Oscar Wildes Dorian Gray

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Tags : immersivetheatre, promenade, interactive, gothic, oscarwilde ContentAdvisory, MobilityAdvisory see below. Event Link. It is in Victorian London, England. A radiantly handsome, impressionable, and wealthy young man is painted by a local London artist. A Faustian pledge to the devil to stay always as young as his portrait begins his dark pursuit of personal pleasure above all else. Led by the charming talk and famous wit of Lord Henry Wotton, Dorian becomes obsessed with beauty, youth, pleasure, and the importance of immediacy.

And as the rest of the world ages, Dorian stays youthful. But his portrait, covered in secret in his dark attic, shows his true age, and the horrific result of his terrible transgressions that include a savagely cruel, cold-blooded murder and even more gruesome cover-up.

See Oscar Wilde's Handwritten Edits to The Picture of Dorian Gray | Literary Hub

This beautiful, immersive production will be presented in promenade fashion, where you will move from scene to scene, following actors and scene changes that transport you through time and place, from a pleasant social affair to a dark, smoky opium den. Due to the immersive nature of this production, there is a limited capacity of only 45 people per night.

NoPro is a labor of love made possible by our generous Patreon backers: join them today! Contact Level: None. Content Advisories: Mature subject matter, murder, loud noises. It is at these times that the virtues of the wholly aesthetic life become questionable. The ruination of Dorian Gray, the embodiment of unbridled aestheticism, illustrates the immorality of such a lifestyle and gravely demonstrates its consequences.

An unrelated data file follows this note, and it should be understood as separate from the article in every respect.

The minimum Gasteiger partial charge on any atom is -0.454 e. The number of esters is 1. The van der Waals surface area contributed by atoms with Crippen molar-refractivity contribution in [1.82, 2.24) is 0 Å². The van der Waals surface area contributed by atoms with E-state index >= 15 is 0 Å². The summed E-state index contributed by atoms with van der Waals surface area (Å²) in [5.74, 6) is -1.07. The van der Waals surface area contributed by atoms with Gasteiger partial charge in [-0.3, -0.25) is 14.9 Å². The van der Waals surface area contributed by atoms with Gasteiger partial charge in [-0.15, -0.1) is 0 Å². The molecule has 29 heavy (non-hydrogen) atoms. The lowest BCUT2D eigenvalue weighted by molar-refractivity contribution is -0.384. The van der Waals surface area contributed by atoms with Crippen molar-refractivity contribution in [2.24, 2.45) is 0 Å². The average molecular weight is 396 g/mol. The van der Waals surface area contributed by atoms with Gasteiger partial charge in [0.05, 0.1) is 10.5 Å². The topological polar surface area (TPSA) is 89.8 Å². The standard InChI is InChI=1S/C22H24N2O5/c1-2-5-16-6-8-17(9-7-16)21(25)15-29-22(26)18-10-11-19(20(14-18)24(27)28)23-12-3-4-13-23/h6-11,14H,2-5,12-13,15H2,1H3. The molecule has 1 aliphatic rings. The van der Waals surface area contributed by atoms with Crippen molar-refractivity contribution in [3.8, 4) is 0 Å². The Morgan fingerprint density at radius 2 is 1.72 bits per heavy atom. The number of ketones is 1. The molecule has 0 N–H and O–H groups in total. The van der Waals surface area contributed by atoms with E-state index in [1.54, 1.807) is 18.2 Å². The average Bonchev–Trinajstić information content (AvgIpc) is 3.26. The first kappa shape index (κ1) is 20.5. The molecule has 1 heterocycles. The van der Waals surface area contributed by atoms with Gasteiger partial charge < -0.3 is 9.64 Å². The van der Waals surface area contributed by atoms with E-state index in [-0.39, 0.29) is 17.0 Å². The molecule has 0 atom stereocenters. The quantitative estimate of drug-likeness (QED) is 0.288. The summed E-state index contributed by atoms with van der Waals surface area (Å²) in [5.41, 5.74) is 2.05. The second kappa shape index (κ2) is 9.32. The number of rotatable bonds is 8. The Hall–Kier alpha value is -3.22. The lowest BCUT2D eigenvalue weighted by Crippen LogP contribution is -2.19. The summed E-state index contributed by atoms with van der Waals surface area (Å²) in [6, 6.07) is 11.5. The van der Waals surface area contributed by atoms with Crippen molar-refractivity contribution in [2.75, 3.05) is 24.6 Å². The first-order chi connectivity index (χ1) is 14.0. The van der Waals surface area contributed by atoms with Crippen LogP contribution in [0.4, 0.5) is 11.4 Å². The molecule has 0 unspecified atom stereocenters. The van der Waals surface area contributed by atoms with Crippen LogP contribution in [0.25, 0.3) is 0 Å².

Wilde himself admits, in a letter to the St. Aestheticism does well to condemn the renunciation of desires, but it is an excessive obedience to these desires that is subversively dangerous. The character of Dorian Gray and the story of his profound degeneration provide a case study examining the viability of purely aesthetic lives.

Dorian lives according to what Lord Henry professes without hesitation, and what Lord Henry inspires Dorian, through persuasive rhetoric, is an attitude indifferent to consequence and altogether amoral. Dorian pursues Sibyl from first sights, intent on acquiring her before he ever attempts to truly know her. For Dorian, whose uncontrolled aestheticism rejects the concept of morality, the immorality of his actions goes unrecognized.

In his pursuit of his own pleasures, a distinctly narcissistic attitude emerges, and the incompatibility of morality and unconditional aestheticism becomes all the more apparent. This self-absorption, then, appears to be an inevitable consequence of aestheticism. Only a more deliberate practice of aestheticism may harness this egotism and avoid the immorality Dorian embodies.

According to mythology, Narcissus, upon catching a glimpse of his reflection in a pool, becomes so enraptured by it that he stood and admired it endlessly, unmoving for the rest of his life. Eventually, as in the myth of Narcissus, such egotism has its consequences.